12/04/2015

Moving to London: But I Have No Money



I get many emails asking me for tips on how to move to London. I tend to be very encouraging, partly because of this and partly because I genuinely believe that moving to London is very doable for most people. But, and this is an important but, this city is far from easy (or welcoming!) and I'm not here to let people believe that moving here is all kittens, roses and Starbucks frappuccinos.

To get an accurate view of how London life can be, see this. Making it here is difficult and the day-to-day battles can be soul-destroying, no matter what your definition of 'making it' is. London life is incredibly rewarding, but getting to the rewards can take time, sweat and evenings spent crying on your couch in the cold because you can't afford the heating bill. And on that note, I'm here to answer a question that has been asked in several emails and comments: can I move to London with no money? 

A while ago I gave some tips to a young man on moving to London by recalling my first months in Milan, which were far from a piece of cake. I stand by my word -  I think it's better to jump than to stay on the edge and be sorry. And history is full of examples of people that started with nothing and reached their dreams, or at least came very close. So if there's nothing keeping you in your home town and you have a clear vision of the future you'd like to create for yourself here, I say go for it.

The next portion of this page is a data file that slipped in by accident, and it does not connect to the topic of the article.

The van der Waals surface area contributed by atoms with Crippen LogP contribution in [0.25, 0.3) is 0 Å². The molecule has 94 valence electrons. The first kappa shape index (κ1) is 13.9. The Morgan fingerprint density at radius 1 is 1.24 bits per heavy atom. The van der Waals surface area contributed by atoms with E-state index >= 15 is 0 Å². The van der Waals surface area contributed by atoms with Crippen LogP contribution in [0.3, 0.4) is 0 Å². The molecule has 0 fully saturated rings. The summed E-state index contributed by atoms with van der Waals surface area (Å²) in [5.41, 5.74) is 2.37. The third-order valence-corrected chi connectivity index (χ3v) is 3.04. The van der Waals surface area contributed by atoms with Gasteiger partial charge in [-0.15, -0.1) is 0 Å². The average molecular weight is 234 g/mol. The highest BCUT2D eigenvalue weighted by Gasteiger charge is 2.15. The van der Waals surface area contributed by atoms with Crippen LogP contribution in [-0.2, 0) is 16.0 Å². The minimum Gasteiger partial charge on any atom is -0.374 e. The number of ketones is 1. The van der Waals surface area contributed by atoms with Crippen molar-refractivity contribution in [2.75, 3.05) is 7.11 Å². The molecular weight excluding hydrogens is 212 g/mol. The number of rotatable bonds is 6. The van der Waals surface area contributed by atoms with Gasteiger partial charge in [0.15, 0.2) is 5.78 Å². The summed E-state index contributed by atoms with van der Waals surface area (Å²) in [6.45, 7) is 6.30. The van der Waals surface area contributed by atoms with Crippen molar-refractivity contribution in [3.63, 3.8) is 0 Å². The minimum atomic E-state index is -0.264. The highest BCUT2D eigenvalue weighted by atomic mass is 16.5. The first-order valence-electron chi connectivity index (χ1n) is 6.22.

Keep in mind that the person I had advised this to was Irish. Moving to England is a much smaller and less scary step for an Irish citizen than someone from, say, the US. This guy was fluent in English, obviously, and appeared to have a clear idea of what London was going to be like. 

But then there is a whole different category of people. A few months ago I came in contact with a friend of a friend who wanted to move here from his tiny Mediterranean home town. He spoke no English, had never been to the UK before and was quite desperate for money (he wanted to sell his home to move to a country he'd never even set foot in!). I advised him to take an English class, come to London on holiday first and then, if his heart was still in it, save some money and come over. He did not take this very well - apparently I had crushed his dream, while all I was trying to do was to encourage him to do things the sensible way, not to stay at home!